Persons with sick sinus syndrome should receive an artificial pacemaker in order to reduce symptoms and increase function. However, it should be noted that any bradycardia originating in the sinoatrial node is unlikely to lead to premature death. Moreover, it is still debated whether the transient periods of atrial standstill in sinus bradycadia is associated with an increased risk of thromboembolism.
Pacemaker treatment is discussed in a separate article.
Treatment of bradycardia (due to any cause)
Benign (physiological) causes of bradycardia (e.g vasovagal reaction, well-trained athletes) need not be treated. When in doubt whether the bradycardia is physiological, it is useful to perform a Holter ECG (ambulatory recording). If drug side effects are believed to be the cause, it is fundamental to weight the risk of terminating drug therapy as compared with implementing an artificial pacemaker in order to be able to continue drug therapy. It is very common that patients with bradycardia have a strong indication for drugs that aggravate or even cause the bradycardia; in such scenarios, it is generally considered to be evidence based to implement an artificial pacemaker that will allow for drug therapy to continue.
Bradycardia (of any cause) may be treated according to the following algorithm:
- Terminate or adjust any medications that cause or aggravate the bradycardia.
- In case of acute bradycardia with circulatory compromise: (1) 1–2 ml of atropine 0.5 mg/ml is the first line therapy. It can be repeated if necessary. (2) If atropine is insufficient or require too frequent dosing, infusion isoproterenol should be given. An ampoule with 5 ml (0,2 mg/ml) isoproterenol is mixed with 245 ml glucose (50 mg/ml) with starting dose 0,01 μg/kg/min. This is titrated up until adequate effect is achieved. (3) If atropine and isoproterenol fails, it might be necessary to perform transcutaneous pacing (external pacing. Most modern defibrillators are equipped with ability to perform transcutaneous pacing. Transcutaneous pacing is only indicated until a permanent pacemaker can be implemented. (4) An alternative to transcutaneous pacing is temporary transvenous pacing, which is also indicated until a permanent pacemaker can be implemented.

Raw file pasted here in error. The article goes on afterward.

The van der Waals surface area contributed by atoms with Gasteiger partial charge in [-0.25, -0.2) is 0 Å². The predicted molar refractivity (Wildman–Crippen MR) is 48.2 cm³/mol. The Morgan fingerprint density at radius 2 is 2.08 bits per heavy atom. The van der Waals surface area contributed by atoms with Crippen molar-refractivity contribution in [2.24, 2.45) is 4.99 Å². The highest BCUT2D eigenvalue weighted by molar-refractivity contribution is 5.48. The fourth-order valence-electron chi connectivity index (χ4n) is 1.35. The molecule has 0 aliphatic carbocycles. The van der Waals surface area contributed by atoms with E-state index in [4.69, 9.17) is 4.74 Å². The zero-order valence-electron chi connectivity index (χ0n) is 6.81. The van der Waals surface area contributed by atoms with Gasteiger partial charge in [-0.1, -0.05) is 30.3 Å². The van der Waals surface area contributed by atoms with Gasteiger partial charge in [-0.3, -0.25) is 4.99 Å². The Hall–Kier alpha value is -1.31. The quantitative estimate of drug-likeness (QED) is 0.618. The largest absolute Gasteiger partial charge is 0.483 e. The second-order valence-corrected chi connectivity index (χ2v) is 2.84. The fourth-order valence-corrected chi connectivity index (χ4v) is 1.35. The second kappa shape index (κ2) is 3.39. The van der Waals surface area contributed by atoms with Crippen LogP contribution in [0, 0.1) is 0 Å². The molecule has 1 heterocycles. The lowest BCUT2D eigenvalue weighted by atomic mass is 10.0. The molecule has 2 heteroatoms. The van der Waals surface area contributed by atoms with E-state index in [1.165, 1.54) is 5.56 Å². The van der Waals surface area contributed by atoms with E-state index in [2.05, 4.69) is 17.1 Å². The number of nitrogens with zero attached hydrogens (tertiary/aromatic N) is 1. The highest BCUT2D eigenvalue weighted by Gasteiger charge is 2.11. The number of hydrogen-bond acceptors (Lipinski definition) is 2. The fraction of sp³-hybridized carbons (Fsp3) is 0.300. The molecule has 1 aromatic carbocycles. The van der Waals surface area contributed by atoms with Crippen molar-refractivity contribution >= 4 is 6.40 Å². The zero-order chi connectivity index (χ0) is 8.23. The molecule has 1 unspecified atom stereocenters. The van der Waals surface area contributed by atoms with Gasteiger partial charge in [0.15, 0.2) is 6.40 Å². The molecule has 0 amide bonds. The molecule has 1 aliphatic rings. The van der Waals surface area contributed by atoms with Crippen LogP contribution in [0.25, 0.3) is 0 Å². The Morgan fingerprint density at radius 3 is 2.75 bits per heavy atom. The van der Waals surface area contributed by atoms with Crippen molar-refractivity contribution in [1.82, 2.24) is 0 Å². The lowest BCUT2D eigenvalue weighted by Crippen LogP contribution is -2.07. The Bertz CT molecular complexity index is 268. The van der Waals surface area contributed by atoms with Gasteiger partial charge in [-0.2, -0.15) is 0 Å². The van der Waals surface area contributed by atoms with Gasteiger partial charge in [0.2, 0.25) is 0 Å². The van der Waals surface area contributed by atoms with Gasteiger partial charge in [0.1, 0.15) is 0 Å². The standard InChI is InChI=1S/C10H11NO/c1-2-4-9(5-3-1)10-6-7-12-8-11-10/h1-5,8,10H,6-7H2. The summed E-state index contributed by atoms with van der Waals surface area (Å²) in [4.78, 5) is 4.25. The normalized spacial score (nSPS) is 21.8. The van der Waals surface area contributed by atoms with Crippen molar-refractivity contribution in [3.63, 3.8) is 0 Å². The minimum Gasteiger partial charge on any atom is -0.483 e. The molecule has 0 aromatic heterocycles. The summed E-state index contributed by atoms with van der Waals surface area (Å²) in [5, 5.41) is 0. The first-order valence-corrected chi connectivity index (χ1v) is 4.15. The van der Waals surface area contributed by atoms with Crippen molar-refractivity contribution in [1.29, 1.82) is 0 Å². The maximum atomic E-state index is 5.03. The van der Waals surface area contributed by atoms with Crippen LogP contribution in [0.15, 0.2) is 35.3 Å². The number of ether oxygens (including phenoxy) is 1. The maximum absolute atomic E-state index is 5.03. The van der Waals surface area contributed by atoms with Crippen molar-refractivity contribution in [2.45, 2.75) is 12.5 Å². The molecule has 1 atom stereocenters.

- Permanent treatment: Permanent symptomatic bradycardias are treated with artificial pacemakers. Patients with chronotropic incompetence may require pacemaker to increase exercise capacity and reduce symptoms. Patients with tachy-brady syndrome may also necessitate rate controlling drugs (e.g beta-blockers) and anticoagulation (if atrial fibrillation or flutter can be verified).
Patients with bradycardia due to myocardial ischemia/infarction only demand treatment if cardiac output is compromised or if the bradycardia predisposes to more malign arrhythmias (the algorithm above applies to this situation as well).
Note, however, that bradycardias due to inferior wall ischemia/infarction is transient in most cases and rarely necessitate permanent pacemaker. Anterior wall infarctions, on the other hand, generally leave permanent bradycardia and thus demand permanent pacemaker. Learn more about conduction defects caused by ischemia and infarction.